The School of Medicine at 200
In this Bicentennial year, we celebrate the School of Medicine with reunions, symposia, a community gathering, a concert, a commemorative book, and a special issue of Yale Medicine.
Also in this issue:
- The Yale Medical Symphony Orchestra’s Bicentennial concert
- Leading scientists, clinicians, and scholars at academic symposium in April
- Bicentennial voices recount the history of the School of Medicine
- The Physician Associate Program turns 40
Dear Fellow Alumni,
Happy Birthday, Yale School of Medicine! In this newsletter, I’m pleased to share news of our Bicentennial celebrations.
A special issue of Yale Medicine
On the afternoon of September 23, as my wife, Maureen, and I walked through the Sterling Hall of Medicine on our way to Medical Student Council, we stopped to say hello to John Curtis, the editor of Yale Medicine. A photographer for the magazine had set up a backdrop, lights, and cameras just outside the Cushing/Whitney Medical Library and was photographing people as they passed by. These black and white portraits of librarians, custodians, couriers, students, faculty, postdocs, and others appeared in the winter issue of Yale Medicine in January, in a special centerfold. John and the team at the magazine devoted the winter issue to photographs documenting a Week in the Life of the School of Medicine.
This is indeed a special edition that captures the spirit of the medical school and the people who make it one of the world’s leading institutions. A slide show of the photos in the magazine and more are also viewable at winter2011.yale.edu. I urge all of you to take a look at how it celebrates this very special place.
The Yale Medical School Orchestra
While it is true that a “picture paints a thousand words,” the sense of sound brings great pleasure as well, as it did for those who attended last December’s Bicentennial concert of the Yale Medical Symphony Orchestra. The orchestra is funded through the School’s Program for the Humanities in Medicine and it was founded three years ago by one of our alumnae, Lynn T. Tanoue, M.D. ’82; professor of medicine and medical director, Yale Cancer Center Thoracic Oncology Program; and director, Winchester Chest Clinic.
I have long appreciated the diverse talent within the medical school community, but it was still astonishing to hear faculty, students, and staff perform works by Mendelssohn, Dvorak, Schubert, as well as “Heart Throbs,” a tone poem composed for the occasion by Thomas C. Duffy, director of bands at Yale. At a pre-concert reception for alumni and friends maestro Duffy reflected on his inspiration and process for composing the piece. Written for instruments including timpanum, kokiriku (a Japanese percussion instrument made of wooden slats), and even a siren, “Heart Throbs” evokes the sounds of a normal heartbeat as well as such pathologies as murmurs and gallops. The more “disturbing” the pathology, the more dissonant the music. As physicians, the composer challenged us “to either listen or diagnose.” I didn’t know what to expect, but one of my fellow attendees summarized it best: The reception and concert were a hit and Mr. Duffy—AMAZING!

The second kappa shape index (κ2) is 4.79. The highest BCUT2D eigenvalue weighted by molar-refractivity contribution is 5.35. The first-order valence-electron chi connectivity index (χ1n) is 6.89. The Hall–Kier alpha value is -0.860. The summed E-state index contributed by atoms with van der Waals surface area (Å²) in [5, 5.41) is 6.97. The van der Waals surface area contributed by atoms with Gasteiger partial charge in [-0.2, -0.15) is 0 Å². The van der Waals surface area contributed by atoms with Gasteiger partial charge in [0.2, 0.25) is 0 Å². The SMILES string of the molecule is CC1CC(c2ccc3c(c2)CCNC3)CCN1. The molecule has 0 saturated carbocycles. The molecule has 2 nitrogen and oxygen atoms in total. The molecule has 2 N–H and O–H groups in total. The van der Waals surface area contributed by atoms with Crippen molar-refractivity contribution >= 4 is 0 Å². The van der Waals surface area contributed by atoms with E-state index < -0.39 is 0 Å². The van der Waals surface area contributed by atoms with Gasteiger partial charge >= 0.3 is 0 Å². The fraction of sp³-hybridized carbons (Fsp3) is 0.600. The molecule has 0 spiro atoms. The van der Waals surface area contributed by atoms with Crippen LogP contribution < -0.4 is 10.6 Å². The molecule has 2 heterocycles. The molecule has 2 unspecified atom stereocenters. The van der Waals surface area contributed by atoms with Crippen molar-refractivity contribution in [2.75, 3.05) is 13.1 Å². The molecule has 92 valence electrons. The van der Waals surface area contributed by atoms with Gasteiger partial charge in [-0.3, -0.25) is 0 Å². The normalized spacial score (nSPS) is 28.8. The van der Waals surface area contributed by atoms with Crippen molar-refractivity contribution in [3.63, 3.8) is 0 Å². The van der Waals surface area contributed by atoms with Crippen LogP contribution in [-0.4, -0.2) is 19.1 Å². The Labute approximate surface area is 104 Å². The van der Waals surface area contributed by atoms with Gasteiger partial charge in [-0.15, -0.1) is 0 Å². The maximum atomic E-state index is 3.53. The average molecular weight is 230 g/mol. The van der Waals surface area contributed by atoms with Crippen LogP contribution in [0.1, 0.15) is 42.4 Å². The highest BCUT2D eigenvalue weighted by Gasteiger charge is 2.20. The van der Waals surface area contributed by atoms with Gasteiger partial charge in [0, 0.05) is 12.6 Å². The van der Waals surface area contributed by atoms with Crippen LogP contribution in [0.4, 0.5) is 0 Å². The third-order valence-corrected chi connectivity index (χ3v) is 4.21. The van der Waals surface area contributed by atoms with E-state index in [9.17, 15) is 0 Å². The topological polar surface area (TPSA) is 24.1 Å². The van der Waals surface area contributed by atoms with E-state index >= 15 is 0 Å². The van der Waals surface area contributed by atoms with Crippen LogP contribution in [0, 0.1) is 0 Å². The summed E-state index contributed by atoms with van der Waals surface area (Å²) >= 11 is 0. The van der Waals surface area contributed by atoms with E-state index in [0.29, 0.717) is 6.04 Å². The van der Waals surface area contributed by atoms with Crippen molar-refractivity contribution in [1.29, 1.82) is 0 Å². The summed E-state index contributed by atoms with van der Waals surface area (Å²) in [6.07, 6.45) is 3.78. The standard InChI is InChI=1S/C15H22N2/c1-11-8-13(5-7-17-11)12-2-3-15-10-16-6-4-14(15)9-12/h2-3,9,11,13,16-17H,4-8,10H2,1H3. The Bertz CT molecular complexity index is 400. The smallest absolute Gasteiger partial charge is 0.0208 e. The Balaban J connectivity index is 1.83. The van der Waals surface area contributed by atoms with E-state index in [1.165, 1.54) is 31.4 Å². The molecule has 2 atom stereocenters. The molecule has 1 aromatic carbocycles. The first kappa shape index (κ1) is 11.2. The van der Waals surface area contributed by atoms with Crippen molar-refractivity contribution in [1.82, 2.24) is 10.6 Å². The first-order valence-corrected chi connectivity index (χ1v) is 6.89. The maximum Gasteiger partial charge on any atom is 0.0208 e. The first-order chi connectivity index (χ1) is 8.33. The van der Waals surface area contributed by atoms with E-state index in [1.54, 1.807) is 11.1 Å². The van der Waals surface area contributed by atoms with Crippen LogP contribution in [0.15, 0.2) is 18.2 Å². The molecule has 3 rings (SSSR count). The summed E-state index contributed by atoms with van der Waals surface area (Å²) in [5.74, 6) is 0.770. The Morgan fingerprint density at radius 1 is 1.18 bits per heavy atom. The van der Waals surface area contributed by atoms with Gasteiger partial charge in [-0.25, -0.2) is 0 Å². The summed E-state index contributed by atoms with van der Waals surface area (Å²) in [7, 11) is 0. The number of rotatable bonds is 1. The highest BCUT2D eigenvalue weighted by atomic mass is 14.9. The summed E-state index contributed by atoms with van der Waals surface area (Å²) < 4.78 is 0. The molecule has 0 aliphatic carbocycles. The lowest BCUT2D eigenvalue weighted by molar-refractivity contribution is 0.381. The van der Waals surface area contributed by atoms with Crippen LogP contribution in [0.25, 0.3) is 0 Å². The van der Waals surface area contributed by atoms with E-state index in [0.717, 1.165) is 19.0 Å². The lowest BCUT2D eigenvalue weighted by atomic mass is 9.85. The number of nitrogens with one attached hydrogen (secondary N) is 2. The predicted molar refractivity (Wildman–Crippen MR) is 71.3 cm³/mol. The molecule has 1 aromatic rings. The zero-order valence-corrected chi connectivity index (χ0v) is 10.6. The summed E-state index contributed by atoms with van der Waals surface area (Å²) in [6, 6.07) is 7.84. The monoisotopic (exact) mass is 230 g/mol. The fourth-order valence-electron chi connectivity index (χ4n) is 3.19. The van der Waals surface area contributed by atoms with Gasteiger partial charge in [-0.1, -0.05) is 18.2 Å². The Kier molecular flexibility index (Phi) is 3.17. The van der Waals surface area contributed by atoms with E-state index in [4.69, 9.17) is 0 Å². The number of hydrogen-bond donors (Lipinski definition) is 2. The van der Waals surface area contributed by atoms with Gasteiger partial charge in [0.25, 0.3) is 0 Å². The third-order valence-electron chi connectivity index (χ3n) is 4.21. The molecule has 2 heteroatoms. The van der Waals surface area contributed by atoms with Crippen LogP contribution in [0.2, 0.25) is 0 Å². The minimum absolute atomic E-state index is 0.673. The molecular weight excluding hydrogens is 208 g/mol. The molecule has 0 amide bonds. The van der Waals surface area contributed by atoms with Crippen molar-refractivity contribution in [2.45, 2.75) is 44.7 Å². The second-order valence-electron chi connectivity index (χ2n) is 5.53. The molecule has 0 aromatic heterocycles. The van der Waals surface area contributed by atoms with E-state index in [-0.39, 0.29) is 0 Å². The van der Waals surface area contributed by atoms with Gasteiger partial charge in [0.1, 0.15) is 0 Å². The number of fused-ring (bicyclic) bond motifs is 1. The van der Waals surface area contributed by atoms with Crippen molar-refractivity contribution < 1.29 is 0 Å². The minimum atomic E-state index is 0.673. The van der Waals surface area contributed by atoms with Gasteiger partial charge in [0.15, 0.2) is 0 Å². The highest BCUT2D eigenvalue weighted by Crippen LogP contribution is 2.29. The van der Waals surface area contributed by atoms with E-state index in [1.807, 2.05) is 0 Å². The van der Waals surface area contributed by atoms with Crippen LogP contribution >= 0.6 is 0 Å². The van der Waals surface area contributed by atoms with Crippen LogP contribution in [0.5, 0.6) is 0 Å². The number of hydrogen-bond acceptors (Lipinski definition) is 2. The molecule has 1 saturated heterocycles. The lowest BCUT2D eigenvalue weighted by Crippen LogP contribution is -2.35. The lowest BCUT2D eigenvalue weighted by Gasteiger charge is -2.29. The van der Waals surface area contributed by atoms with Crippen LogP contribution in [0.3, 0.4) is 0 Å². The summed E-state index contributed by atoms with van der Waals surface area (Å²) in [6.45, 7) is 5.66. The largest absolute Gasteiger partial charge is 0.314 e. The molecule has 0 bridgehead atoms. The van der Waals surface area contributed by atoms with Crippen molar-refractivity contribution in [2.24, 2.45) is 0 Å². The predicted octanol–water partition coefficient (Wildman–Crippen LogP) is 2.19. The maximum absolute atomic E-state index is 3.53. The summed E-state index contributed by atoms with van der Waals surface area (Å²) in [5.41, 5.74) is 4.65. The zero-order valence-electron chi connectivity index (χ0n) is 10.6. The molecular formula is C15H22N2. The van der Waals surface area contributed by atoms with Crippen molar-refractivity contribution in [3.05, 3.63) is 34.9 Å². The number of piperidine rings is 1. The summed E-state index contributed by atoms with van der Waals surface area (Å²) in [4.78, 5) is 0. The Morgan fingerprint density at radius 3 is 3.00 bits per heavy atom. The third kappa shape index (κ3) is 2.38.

Community Day brings Yale and New Haven together
On Saturday, October 16, Cedar Street was closed to traffic and we welcomed our neighbors from the greater New Haven area for Bicentennial Community Day. Visitors could choose from faculty lectures and open houses in medical school laboratories. In partnership with Yale-New Haven Hospital, children’s activities and a health fair provided educational opportunities and health screenings. Yale a capella groups serenaded visitors on Cedar Street throughout the day, and the highlight of the afternoon was the cutting of a birthday cake by Dean Robert Alpern, M.D.; Marna Borgstrom, M.P.H. ’79, CEO of Yale-New Haven Hospital; New Haven Mayor John DeStefano Jr.; and 6th Ward Alderwoman Dolores Colon.